#9: Clean up the house regularly
Dogs get angry when smells get mixed up. It makes them think someone is invading their home when there’s no such thing…
Remember that Chihuahuas are defensive dogs. They will frequently mark undiscovered spots.
Prevent unnecessary pooping and urination by cleaning your house daily. Vacuum the floors to remove fur.
Wipe off the urine and remove poop that doesn’t belong to their pooping space. Cover the smell with alcohol.
Caution: Keep your dog in their space for 8 hours after cleaning. This will help you sterilize your place. Clean up during crate time.
#10: Make them spend more time with your friends
Chihuahuas need time to get used to people. If your Chihuahua is still less than a year old, bring people over once or twice a week.
Dogs can remember people’s scents for a long time. Your Chihuahua will recognize them if you bring them more often.
Note: This doesn’t mean your Chihuahua won’t be aggressive next time, but calming them down will be easier.
Have them play your games and go on walks together. If your dog likes it, have them give treats!
Otherwise, simply having them around and exposing them to their scent and voice will do.
#11: Give them a crate
One way to stop aggression is to give them a place to feel safe in.
Dogs who feel unsafe will bark at anything. Make the crate training your Chihuahua your first goal.
Here’s what you can do:
- Prepare a crate. Make it large and comfortable.
- Place comfort items like chew toys, foam, and food bowls.
- Tell your dog to “go crate.”
- Give them a treat for going inside.
- Have them “stay” in the crate with the stay command.
- Give them a reward inside the crate for staying.
- Keep the crate open at all times. Rinse and repeat until they’re used to it.
You can also watch this video for perspective:
#12: Stay calm
Being aggressive is not helpful for your pet. Yelling only encourages them to bark louder. In fact, studies have shown that punishment hurts your dog’s overall development.
Before approaching your dog, calm yourself. Take deep breaths and sit down before giving commands.
If your dog disobeys, try a different command. Remove any distractions gently and keep trying.
If stress is keeping you down, let a sitter take over. It’s better to stay away from your dog at your worst. Make up for it later.
#13: Buy a muzzle
Muzzles are a quick fix to Chihuahua aggression. That is if you’ve given your Chihuahua muzzle training previously.
If not, here’s a video that will show you how to get your Chi used to a muzzle step by step:
They are often placed as mouth covers to prevent biting.
Muzzles can be useful in emergency situations such as having strangers over on short notice. Use a muzzle if you’re in a hectic situation.
Caution: Don’t use it for anything other than emergencies. Most muzzles prevent dogs from panting. This makes them unable to process heat, causing heatstroke. Muzzles can also cause injuries if your dog resists.
If you’d like to have a muzzle that allows your dog to drink, get treats, and pant, take a look at the Baskerville Ultra Muzzle. It comes in 6 sizes and is made out of rubber which makes it comfy for dogs to wear.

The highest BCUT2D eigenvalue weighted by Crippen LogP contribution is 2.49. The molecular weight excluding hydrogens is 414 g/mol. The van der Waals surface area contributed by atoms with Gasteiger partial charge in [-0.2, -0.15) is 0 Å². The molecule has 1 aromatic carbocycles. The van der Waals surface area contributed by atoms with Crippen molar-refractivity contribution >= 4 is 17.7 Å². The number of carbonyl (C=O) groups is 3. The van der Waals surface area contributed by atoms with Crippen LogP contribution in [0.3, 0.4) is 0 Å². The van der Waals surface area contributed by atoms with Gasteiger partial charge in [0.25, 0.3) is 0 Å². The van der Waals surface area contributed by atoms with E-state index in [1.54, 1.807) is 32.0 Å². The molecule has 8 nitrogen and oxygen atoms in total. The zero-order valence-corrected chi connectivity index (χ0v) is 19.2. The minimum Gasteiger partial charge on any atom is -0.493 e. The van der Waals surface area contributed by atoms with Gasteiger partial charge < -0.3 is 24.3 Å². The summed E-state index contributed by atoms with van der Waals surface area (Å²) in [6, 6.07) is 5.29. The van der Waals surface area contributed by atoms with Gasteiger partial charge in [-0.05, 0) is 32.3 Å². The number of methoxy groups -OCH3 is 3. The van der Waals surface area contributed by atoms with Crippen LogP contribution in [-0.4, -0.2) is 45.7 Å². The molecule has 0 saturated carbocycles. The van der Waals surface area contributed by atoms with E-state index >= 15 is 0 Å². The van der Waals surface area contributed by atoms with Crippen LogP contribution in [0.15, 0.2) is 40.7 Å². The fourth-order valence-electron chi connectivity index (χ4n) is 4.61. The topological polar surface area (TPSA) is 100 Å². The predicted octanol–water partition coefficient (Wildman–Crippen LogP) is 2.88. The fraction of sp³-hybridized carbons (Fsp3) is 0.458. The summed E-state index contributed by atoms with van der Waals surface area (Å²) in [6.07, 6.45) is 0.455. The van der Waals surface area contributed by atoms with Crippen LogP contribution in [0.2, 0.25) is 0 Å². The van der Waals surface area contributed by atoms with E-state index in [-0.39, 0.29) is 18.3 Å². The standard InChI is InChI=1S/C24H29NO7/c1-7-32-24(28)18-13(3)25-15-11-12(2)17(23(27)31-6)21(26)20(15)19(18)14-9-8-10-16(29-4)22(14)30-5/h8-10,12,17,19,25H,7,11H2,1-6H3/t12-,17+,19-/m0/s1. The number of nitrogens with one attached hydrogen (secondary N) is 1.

#14: Get anxiety medications
Dogs can also deal with a variety of medications for their aggression.
Benadryl can help your dog on the spot. It can make your dog sleepy and less aggressive.
Your vet may also recommend stronger medication, such as antidepressants. However, be aware of side effects such as diarrhea or tremors.
Caution: Always ask your vet before introducing new medication. The risk of overdose is not worth it.
#15: Block their view
Aggression can be controlled by messing with your dog’s vision. This is useful if your dog’s personal space is windowed or near your front door.
Cover the decorative holes on your house’s gate. Get your windows tinted to lessen light and encourage sleep.
When playing together, get in the middle of things literally if necessary. Body-block your dog to keep its distance.
If they’re still a puppy, give them a space with doors and windows. This will let you control the things they see and hear.
#16: Organize your schedule
Dogs are organized creatures. They do things at precise points during the day. That’s why they also love to take part in routine activities.
They may feel stressed if your time’s not the same. Feeding them spontaneously can cause aggressive behavior.
Thankfully, you’re the owner. You have the power to decide your dog’s daily schedule.
Construct a timetable that accounts for both your dog and everything else you have to do within the day. Manage your time well. This will keep your dog happy.
#17: Distract them with toys
Toys are literally lifesavers. They distract dogs and prevent them from biting other people.
If you’re having friends over, prepare a squeaky toy. When they make an aggressive move, squeeze the toy while giving the “come” command.
Put your Chihuahua and the toy close to your lap. You can also use the same toy to lure them back into their space.
Caution: If you put them on your lap, don’t let strangers touch them. They might not sit on your lap happily again if you do it too often.
#18: Don’t spoil your dog
Obesity can be a cause of aggression. Chihuahuas that weigh more than 1.3-2.7 kilograms (3-6 pounds) may steal food or be defensive of their food bowls.
It’s also possible for them to nibble at anything your friend brings to your home. As such, you should not pamper your dog too much.
Make them work for your treats by keeping up on obedience training. Go out more often and get more exercise with your dog. They will be less aggressive the fitter they are.
#19: Be in charge
Dominance is your Chihuahua’s primary trait. One reason why owners can’t stop them is that they simply give in.
When your Chihuahua barks at you, ignore them. Don’t let their eyes or anger intimidate you.
Let neighbors know you’re just training them and they will understand. Stick to any schedule you have for your dog.
Keep them within their personal space. They will relent after a period of time.
Be stern when giving a command. Take a deep, forceful tone while you do so. Don’t be loud, just give your voice more authority.